Marvel Vs DC: Which Hero Will Come Out On Top?

Other | Monday 21st December 2015 | Ben

Fancy seeing Batman and Superman slugging it out on the big screen? If so, you won’t have long to wait much longer as their creator, DC Comics, is releasing ‘Batman v Superman: Dawn of Justice’ in 2016. It’s all part of its strategy to take on the hugely successful Marvel Studios with their superhero film releases.

A crowded battleground

Marvel has released twelve films since 2008 and, over the next four years, is scheduled to release another dozen at the rate of nearly three a year.

If this sounds like a lot of films in a shortish period, then bear in mind that DC is going to add to this total. Its offerings will mean at least 25 superhero-based films are scheduled for release over the next four years. Marvel and DC’s old comic book rivalry is officially switching to the silver screen.

Marvel’s success

DC has clearly watched Marvel’s huge success. With combined box office revenues approaching $9 billion across all its films to date, the Disney-owned subsidiary is the most successful franchise of all. A combination of multiple releases per year and films performing steadily at the box office - with some achieving genuine blockbuster sales - makes for a formidably successful movie making machine.

It certainly makes for an attractive investment option; shares trading company IG considers Disney the stand out film company with a “strong stock performance and decent valuation” according to Chris Beauchamp, a senior market analyst for the company.

The ‘Avengers’ line of films are especially successful: ‘Avengers: Age of Ultron’ - released earlier in 2015 - has passed the $1.5 billion barrier.

The strategy is clearly to expand the range of franchises and mix releases up so that no one ‘line’ such as ‘Avengers’ or ‘Iron Man’ becomes over exposed.

DC’s answer

Working with its parent company Warner Bros, DC embarked on building its own franchises with ‘Man of Steel’ in 2013 which took a respectable $668 million at the box office. 2016 sees the release of the Batman v Superman film mentioned above with Ben Affleck playing the caped crusader.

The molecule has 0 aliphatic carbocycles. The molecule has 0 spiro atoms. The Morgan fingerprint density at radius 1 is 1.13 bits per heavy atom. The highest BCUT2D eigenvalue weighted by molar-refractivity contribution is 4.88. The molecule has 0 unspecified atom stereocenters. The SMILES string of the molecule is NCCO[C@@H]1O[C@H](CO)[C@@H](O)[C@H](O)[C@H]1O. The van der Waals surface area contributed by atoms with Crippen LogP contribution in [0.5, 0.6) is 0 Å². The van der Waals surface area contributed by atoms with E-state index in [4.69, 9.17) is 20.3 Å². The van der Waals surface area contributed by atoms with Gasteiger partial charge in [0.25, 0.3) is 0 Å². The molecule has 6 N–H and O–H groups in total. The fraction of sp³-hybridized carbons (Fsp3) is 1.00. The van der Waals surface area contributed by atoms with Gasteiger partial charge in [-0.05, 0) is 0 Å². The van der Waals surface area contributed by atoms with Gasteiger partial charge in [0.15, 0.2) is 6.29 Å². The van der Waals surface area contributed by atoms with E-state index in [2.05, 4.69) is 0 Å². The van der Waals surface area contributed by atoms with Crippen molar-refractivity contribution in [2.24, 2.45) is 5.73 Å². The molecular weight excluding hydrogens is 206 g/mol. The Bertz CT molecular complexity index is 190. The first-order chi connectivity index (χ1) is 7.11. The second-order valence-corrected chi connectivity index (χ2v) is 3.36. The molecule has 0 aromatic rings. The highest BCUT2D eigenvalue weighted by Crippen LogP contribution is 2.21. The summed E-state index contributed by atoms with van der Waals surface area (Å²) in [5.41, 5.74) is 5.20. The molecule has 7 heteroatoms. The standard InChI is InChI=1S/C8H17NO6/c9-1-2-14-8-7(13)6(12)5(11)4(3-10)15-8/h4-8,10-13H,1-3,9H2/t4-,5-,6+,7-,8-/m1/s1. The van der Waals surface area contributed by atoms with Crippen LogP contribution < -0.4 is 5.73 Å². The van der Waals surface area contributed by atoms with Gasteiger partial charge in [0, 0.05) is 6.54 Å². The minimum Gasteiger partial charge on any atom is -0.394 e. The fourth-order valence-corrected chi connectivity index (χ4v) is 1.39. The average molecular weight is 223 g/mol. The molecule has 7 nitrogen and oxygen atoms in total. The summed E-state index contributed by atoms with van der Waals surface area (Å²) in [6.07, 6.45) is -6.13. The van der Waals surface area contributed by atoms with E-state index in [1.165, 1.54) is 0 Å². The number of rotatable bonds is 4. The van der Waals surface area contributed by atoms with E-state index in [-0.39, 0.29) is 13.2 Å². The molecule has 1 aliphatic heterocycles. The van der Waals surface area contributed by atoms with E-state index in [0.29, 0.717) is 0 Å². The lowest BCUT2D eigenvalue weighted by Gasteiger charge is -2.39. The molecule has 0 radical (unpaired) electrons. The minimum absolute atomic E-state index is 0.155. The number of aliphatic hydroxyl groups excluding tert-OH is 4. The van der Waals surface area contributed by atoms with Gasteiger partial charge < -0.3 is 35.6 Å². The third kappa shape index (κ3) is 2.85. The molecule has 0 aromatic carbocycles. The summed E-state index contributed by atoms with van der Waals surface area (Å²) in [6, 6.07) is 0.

Along with hopefully being a big hit, DC intend this film to act as a launching pad for other characters in their stable such as Wonder Woman and The Thor to wow film goers. DC has previously struggled to make big successes of anyone other than their ‘main men’ - Superman and Batman.

The company is clearly putting a lot of effort into grabbing Marvel’s crown; they’ve created ‘Justice League’ - its answer to ‘Avengers’ - and is looking to use Wonder Woman as an example of women playing the central superhero role.

Marvel plan to enhance female superheroes too - Angelina Jolie is discussing a possible ‘Captain Marvel’ film that may reverse the run of unsuccessful female superhero films of the past.

Can DC topple Marvel?

It’s obviously a tall order. Marvel has built a formidable operation with successful films and huge revenues along with a diverse range of franchises that the company carefully rotates film releases for.

DC will be hoping that Batman and Superman act as the gateway for its other superhero creations to engage with audiences. There’s also the concern voiced by some film industry observers that the whole superhero genre could become over-saturated with not one but two film makers releasing films in large numbers. Only the audience will know when its appetite has been over-whetted.

For now it’s hard to see Marvel losing its crown - but who knows what a combined force of Superman and Batman are capable of? It’ll certainly be an interesting battle.